Kidney stones that cause symptoms or cannot pass on their own need to be treated by a medical professional.
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What Is Kidney Pain
Kidney pain is discomfort that comes from the area where your kidneys are. It’s often described as a dull ache, you feel in your sides, back, or belly. But pain in these areas isn’t always a sign of a kidney issue. It’s easy to mistake kidney pain for ordinary back pain. But there are some differences in how kidney pain feels and where it’s located compared to back pain.
Kidney pain has many possible causes, and some could be serious. It’s important to let your doctor know if you notice pain that you think may be coming from one or both of these organs.
Where are your kidneys?
Your kidneys are two small organs shaped like beans. You have one on each side of your body. They’re each about the size of your fist. They’re below your rib cage on both sides of your spinal cord.
Your kidneys have important jobs. They clean out water, acids, and waste from your blood. They make urine so your body flushes out the waste. If they’re diseased or damaged in some way, they can’t do their work to maintain a healthy balance of salts, minerals like calcium, and water in your blood.
Your kidneys also make hormones that help you manage your blood pressure, keep your bones strong, and make red blood cells.
So it’s important to watch for any signs of kidney disease or damage, like pain.
Treatment For Kidney Stones
Your doctor can determine if sound-wave therapy can resolve the problem or if surgery is indicated due to stones being too large to pass, causing infection or other damage. If you are able to pass the stone on your own, saving it for your urologist to examine can help your doctor determine what causes your stones and what can be done to prevent additional ones from forming.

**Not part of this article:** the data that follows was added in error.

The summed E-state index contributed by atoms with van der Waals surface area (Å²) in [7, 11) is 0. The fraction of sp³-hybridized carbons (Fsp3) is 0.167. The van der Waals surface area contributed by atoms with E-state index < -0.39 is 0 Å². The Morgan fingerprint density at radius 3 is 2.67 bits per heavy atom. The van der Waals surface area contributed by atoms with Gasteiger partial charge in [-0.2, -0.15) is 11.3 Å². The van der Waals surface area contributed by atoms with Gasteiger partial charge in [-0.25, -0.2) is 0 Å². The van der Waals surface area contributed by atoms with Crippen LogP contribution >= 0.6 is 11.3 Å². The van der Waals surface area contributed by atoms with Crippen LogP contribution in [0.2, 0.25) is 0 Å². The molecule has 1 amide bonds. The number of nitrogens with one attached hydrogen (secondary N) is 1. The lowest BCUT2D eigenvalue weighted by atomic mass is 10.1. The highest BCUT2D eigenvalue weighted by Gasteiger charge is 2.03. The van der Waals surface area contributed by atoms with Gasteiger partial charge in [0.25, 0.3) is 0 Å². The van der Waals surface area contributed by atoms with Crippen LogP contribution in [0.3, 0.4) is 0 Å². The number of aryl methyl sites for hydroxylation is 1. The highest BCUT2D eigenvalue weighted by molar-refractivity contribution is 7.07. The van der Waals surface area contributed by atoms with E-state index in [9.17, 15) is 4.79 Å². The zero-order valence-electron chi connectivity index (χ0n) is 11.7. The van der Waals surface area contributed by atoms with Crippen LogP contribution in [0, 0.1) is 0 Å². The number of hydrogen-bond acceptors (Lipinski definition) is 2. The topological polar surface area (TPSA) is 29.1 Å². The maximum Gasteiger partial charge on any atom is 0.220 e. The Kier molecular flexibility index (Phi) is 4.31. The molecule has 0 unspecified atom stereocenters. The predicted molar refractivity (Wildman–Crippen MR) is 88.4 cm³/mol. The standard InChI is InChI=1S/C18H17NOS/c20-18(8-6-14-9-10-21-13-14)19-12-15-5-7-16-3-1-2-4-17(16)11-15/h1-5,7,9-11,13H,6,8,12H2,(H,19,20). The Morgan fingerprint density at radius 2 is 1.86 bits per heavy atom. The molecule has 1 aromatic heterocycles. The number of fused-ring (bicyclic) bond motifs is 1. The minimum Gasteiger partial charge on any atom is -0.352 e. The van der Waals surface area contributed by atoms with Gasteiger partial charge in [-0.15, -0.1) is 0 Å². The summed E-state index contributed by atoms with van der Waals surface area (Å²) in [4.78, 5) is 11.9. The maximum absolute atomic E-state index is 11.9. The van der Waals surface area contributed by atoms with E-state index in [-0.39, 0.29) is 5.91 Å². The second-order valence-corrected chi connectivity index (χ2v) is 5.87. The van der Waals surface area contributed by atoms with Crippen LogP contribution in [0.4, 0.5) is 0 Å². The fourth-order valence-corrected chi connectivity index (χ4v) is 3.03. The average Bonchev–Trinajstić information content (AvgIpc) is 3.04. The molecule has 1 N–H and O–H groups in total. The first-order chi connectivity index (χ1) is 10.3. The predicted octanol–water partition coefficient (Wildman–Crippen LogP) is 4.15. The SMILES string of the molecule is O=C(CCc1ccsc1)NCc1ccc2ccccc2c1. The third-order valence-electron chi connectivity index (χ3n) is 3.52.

If you would like more information about kidney stones and their treatment, schedule a consultation at the Advanced Urology Institute location nearest you or visit the website.
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How Long Does A Uti Last
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If you have a UTI, its best to get it treated right away before any complications develop . Its possible for a UTI to get better on its own, but most of the time, it wont. While home remedies can help ease some of the discomfort, a doctor can prescribe you an antibiotic that is a much quicker and more effective treatment. An antibiotic will start working immediately and, depending on how complicated your UTI is, may clear it up in a matter of days. Be sure to always take your medication how your doctor prescribes.
How Kidney Stones Are Diagnosed
There are several tools doctors can use to diagnose kidney stones, according to the NIDDK. After talking to you about your symptoms and doing a physical exam, your doctor may order these tests as well:
Urinalysis: This is a test of your pee that can show whether your urine contains high levels of minerals that form kidney stones. A urinalysis can also tell whether your pee has blood, bacteria, or white blood cells in it .
Blood tests: Your doctor may want to take a sample of your blood to test for high levels of certain minerals that can lead to kidney stones.
Abdominal X-Ray: This is a picture of your abdominal area that can potentially show the location of kidney stones in your urinary tract. One major caveat, though: Not all kidney stones can be seen on X-ray.